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NFL responds to Washington football team's sexual harassment allegations

The league calls the allegations "disturbing" and they plan to review the findings of the investigation.

WASHINGTON — The National Football League (NFL) released a statement on the recent claims reported by the Washington Post alleging the sexual harassment and verbal abuse of 15 female Washington football team employees.

In a statement released to ESPN reporter John Keim, the NFL says they take the allegations "seriously" and find them "disturbing". The NFL says they plan to meet with the team's attorney following the investigation to make decisions based on the findings.

On Thursday, the team hired DC attorney Beth Wilkinson to review the organization’s protocols.

Read the NFL's full statement below:

"These matters as reported are serious, disturbing and contrary to the NFL's values. Everyone in the NFL has the right to work in an environment free from any and all forms of harassment. Washington has engaged outside counsel to conduct a thorough investigation into these allegations. The club pledged that it will give its full cooperation to the investigator and we expect the club and all employees to do so. We will meet with the attorneys upon the conclusion of their investigation and take any action based on the findings."

According to the Washington Post, the allegations spanned 15 years. The women who came forward made claims against Richard Mann II, assistant director of pro personnel, Dennis Greene, former president of business operations, Mitch Gershman, former chief operating officer, Larry Michael, a longtime radio broadcaster who retired Wednesday, and Alex Santos, the team’s director of pro personnel.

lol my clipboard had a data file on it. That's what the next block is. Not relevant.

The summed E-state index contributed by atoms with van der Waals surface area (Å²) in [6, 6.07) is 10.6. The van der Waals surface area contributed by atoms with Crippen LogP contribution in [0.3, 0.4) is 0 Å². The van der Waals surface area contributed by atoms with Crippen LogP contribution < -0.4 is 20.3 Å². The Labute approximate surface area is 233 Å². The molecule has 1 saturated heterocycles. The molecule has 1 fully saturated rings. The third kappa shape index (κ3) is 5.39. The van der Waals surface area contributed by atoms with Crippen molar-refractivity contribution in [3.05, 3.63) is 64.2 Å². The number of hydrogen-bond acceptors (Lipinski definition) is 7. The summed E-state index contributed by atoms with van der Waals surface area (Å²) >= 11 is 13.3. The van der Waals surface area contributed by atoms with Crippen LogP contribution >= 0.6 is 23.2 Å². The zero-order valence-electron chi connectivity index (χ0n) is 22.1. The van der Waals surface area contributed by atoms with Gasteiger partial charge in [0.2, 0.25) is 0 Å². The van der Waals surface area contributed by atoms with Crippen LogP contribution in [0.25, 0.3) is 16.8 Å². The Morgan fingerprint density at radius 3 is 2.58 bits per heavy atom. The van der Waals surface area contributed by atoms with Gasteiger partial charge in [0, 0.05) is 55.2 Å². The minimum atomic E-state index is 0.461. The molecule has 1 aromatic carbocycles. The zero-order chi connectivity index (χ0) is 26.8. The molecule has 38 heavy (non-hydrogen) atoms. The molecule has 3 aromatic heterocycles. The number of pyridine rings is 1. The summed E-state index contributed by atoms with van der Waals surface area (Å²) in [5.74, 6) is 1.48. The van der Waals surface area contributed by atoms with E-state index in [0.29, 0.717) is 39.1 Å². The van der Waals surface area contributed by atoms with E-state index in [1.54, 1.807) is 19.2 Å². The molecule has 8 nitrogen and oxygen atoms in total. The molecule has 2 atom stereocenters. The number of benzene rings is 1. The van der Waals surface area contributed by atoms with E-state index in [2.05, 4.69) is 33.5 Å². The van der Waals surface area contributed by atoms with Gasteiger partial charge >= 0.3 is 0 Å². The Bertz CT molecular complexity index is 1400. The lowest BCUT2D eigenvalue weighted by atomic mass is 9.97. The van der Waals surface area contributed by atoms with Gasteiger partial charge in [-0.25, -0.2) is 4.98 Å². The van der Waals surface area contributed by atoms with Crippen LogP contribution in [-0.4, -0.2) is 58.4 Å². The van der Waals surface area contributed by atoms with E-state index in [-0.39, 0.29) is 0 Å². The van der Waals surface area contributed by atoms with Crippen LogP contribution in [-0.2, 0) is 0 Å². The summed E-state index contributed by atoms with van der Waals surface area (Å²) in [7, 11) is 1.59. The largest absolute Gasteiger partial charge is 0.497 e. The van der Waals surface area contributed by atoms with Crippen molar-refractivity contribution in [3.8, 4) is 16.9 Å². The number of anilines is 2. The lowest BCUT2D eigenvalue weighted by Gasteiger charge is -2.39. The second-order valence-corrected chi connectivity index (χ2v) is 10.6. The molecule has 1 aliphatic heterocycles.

Emily Applegate, an alleged victim in the allegations, spoke openly while the other 14 women spoke on the condition of anonymity.

RELATED: 'Requires a culture change' | National Women's Law Center reacts to allegations against Washington's NFL team

None of the women made allegations against Dan Snyder, Washington football team owner, or Bruce Allen, former team president, the Washington Post said. They report that the women instead, "expressed skepticism" that the executives didn't know about the harassment. The women also blamed Snyder for an understaffed HR department and the "sophomoric culture of verbal abuse among top executives," the Post article said. 

The Washinton Post said Snyder declined several interview requests for the story. The Post also said Head Coach Ron Rivera declined to comment on the firings of Santos and Mann.

RELATED: 'I sure as hell am not going to allow any of this' | Ron Rivera issues statement on team culture

To view the allegations the Washington Post is reporting against each man click here.

The franchise announced Monday morning it had officially retired the team's controversial name and logo. Washington’s NFL team had used the nickname since 1933. This comes after the team launched a “thorough review” of the name on July 3.

RELATED: Washington Post: 15 women allege sexual harassment, verbal abuse while employed by Washington NFL team

RELATED: TIMELINE: For the Washington NFL team, 2 years of turmoil

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